It was important to both playwright and director to find a non-theater space that would become a room in the apartment of Dora, the dead mother. An intimate audience of 20-25 people will enter the small, open space where just a few simple elements (couch, lamp, and chair) will convey the world of the play. In speaking of the approach to the production, Morgan says, “We want to create a very simple environment in which the smallest gestures can take us from one reality into the next. Grounding it with actual actors in an actual room does so much to the meaning of the story. We’re looking forward to seeing what happens to the story when there’s an audience in the room—given that we’re doing it in a room, not a theatre.
Moore grew up as one of nine siblings, in Jersey City, Indiana, and Washington D.C., moving to N.Y.C. in the late 1970s where she performed her own solos and appeared in works by experimental theater artists like Jim Neu and Yoshiko Chuma. Years later, getting her M.F.A. in playwriting from N.Y.U., she studied and was greatly influenced by María Irene Fornés, Tony Kushner, and mentored by A.R. Gurney as part of the Cherry Lane Mentor Project. Residing in Brooklyn for many years, she’s raised twin daughters (now grown) with her husband Joshua Shneider, a jazz composer and musician. I recently sat down with Rosemary in a Brooklyn café to talk about Side Street and asked where the play started for her.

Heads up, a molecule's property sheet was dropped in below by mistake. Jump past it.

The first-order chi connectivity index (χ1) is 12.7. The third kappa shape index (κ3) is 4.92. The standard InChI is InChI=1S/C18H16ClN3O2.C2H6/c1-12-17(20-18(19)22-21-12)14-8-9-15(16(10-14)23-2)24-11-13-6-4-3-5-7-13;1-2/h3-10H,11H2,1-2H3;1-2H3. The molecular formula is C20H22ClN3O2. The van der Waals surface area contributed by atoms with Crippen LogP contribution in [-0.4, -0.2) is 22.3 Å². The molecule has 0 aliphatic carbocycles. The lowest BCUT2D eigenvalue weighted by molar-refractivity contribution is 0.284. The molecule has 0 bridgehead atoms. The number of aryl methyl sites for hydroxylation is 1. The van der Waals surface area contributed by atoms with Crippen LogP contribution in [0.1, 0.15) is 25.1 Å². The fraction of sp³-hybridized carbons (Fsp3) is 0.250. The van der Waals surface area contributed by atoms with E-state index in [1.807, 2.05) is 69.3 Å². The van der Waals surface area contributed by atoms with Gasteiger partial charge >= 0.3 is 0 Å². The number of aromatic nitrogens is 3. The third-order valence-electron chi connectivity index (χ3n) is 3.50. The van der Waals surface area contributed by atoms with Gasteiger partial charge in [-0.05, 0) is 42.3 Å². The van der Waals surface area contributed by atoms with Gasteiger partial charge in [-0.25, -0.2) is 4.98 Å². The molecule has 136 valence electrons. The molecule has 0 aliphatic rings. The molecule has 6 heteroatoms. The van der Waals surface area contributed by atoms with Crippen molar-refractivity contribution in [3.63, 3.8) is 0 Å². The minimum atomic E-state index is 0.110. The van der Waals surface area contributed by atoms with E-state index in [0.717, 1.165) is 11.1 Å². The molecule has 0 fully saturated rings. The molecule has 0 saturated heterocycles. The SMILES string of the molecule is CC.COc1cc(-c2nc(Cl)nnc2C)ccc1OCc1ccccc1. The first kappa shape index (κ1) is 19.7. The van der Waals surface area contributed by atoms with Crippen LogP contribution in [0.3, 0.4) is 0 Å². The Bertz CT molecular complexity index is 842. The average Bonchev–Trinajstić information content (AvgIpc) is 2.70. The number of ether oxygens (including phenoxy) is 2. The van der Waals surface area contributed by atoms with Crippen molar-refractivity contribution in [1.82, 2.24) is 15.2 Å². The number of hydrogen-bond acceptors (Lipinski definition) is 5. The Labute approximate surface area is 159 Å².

Rosemary Moore: My mother died when I was in my early 20s and since then, I’ve had this recurring dream where she’s still sick but she’s alive, and living in her own apartment on a side street in Manhattan, and I thought, oh my God, I can’t believe she’s managed to stay alive! What if actually I went there—to that apartment—what would we talk about? And I opened that door and went through it.
Lizzie Olesker (Rail): In Side Street we literally meet the ghost of Meg’s mother. All of your plays seem to be inhabited by ghosts of past lovers, secret crushes, betrayals, physical pain. How did you come to actually have a dead person—a ghost—in this play?